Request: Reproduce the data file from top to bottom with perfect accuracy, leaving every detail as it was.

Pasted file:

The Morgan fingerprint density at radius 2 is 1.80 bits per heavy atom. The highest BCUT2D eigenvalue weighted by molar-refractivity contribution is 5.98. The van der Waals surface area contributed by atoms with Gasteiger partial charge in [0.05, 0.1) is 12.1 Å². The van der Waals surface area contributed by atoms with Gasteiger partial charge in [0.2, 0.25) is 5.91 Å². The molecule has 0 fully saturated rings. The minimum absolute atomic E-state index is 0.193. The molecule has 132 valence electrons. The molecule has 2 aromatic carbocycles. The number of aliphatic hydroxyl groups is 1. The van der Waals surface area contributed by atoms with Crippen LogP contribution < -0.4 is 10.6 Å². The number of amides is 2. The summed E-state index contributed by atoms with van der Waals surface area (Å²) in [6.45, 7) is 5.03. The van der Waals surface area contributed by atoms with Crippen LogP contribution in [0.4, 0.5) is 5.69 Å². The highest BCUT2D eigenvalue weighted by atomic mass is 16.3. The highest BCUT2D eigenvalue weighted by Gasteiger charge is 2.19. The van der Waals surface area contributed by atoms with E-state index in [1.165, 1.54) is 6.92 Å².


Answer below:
The Morgan fingerprint density at radius 2 is 1.80 bits per heavy atom. The highest BCUT2D eigenvalue weighted by molar-refractivity contribution is 5.98. The van der Waals surface area contributed by atoms with Gasteiger partial charge in [0.05, 0.1) is 12.1 Å². The van der Waals surface area contributed by atoms with Gasteiger partial charge in [0.2, 0.25) is 5.91 Å². The molecule has 0 fully saturated rings. The minimum absolute atomic E-state index is 0.193. The molecule has 132 valence electrons. The molecule has 2 aromatic carbocycles. The number of aliphatic hydroxyl groups is 1. The van der Waals surface area contributed by atoms with Crippen LogP contribution < -0.4 is 10.6 Å². The number of amides is 2. The summed E-state index contributed by atoms with van der Waals surface area (Å²) in [6.45, 7) is 5.03. The van der Waals surface area contributed by atoms with Crippen LogP contribution in [0.4, 0.5) is 5.69 Å². The highest BCUT2D eigenvalue weighted by atomic mass is 16.3. The highest BCUT2D eigenvalue weighted by Gasteiger charge is 2.19. The van der Waals surface area contributed by atoms with E-state index in [1.165, 1.54) is 6.92 Å².